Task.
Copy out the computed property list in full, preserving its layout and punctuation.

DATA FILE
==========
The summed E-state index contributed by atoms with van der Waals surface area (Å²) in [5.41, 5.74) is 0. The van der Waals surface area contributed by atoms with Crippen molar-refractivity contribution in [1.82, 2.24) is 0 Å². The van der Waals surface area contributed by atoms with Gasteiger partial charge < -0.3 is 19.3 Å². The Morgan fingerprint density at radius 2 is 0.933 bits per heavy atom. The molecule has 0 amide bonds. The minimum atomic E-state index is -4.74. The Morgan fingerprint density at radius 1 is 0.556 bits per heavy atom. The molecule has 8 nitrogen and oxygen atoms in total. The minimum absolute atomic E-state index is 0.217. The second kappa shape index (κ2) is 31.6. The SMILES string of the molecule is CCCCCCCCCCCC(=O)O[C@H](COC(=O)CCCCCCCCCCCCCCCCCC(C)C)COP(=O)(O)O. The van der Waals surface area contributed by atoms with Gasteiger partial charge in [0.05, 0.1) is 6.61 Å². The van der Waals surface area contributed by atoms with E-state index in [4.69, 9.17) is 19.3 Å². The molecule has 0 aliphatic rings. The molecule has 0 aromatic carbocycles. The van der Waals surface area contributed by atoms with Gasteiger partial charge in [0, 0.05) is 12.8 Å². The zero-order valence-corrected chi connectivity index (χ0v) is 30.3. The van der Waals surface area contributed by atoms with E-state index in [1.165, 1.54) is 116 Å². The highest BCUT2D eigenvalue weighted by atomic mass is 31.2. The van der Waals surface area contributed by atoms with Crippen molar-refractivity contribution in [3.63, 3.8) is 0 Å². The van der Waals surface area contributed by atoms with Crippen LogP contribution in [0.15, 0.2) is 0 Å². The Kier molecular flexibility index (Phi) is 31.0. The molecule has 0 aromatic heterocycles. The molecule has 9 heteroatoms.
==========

The summed E-state index contributed by atoms with van der Waals surface area (Å²) in [5.41, 5.74) is 0. The van der Waals surface area contributed by atoms with Crippen molar-refractivity contribution in [1.82, 2.24) is 0 Å². The van der Waals surface area contributed by atoms with Gasteiger partial charge < -0.3 is 19.3 Å². The Morgan fingerprint density at radius 2 is 0.933 bits per heavy atom. The molecule has 0 amide bonds. The minimum atomic E-state index is -4.74. The Morgan fingerprint density at radius 1 is 0.556 bits per heavy atom. The molecule has 8 nitrogen and oxygen atoms in total. The minimum absolute atomic E-state index is 0.217. The second kappa shape index (κ2) is 31.6. The SMILES string of the molecule is CCCCCCCCCCCC(=O)O[C@H](COC(=O)CCCCCCCCCCCCCCCCCC(C)C)COP(=O)(O)O. The van der Waals surface area contributed by atoms with Gasteiger partial charge in [0.05, 0.1) is 6.61 Å². The van der Waals surface area contributed by atoms with E-state index in [4.69, 9.17) is 19.3 Å². The molecule has 0 aliphatic rings. The molecule has 0 aromatic carbocycles. The van der Waals surface area contributed by atoms with Gasteiger partial charge in [0, 0.05) is 12.8 Å². The zero-order valence-corrected chi connectivity index (χ0v) is 30.3. The van der Waals surface area contributed by atoms with E-state index in [1.165, 1.54) is 116 Å². The highest BCUT2D eigenvalue weighted by atomic mass is 31.2. The van der Waals surface area contributed by atoms with Crippen molar-refractivity contribution in [3.63, 3.8) is 0 Å². The van der Waals surface area contributed by atoms with Crippen LogP contribution in [0.15, 0.2) is 0 Å². The Kier molecular flexibility index (Phi) is 31.0. The molecule has 0 aromatic heterocycles. The molecule has 9 heteroatoms.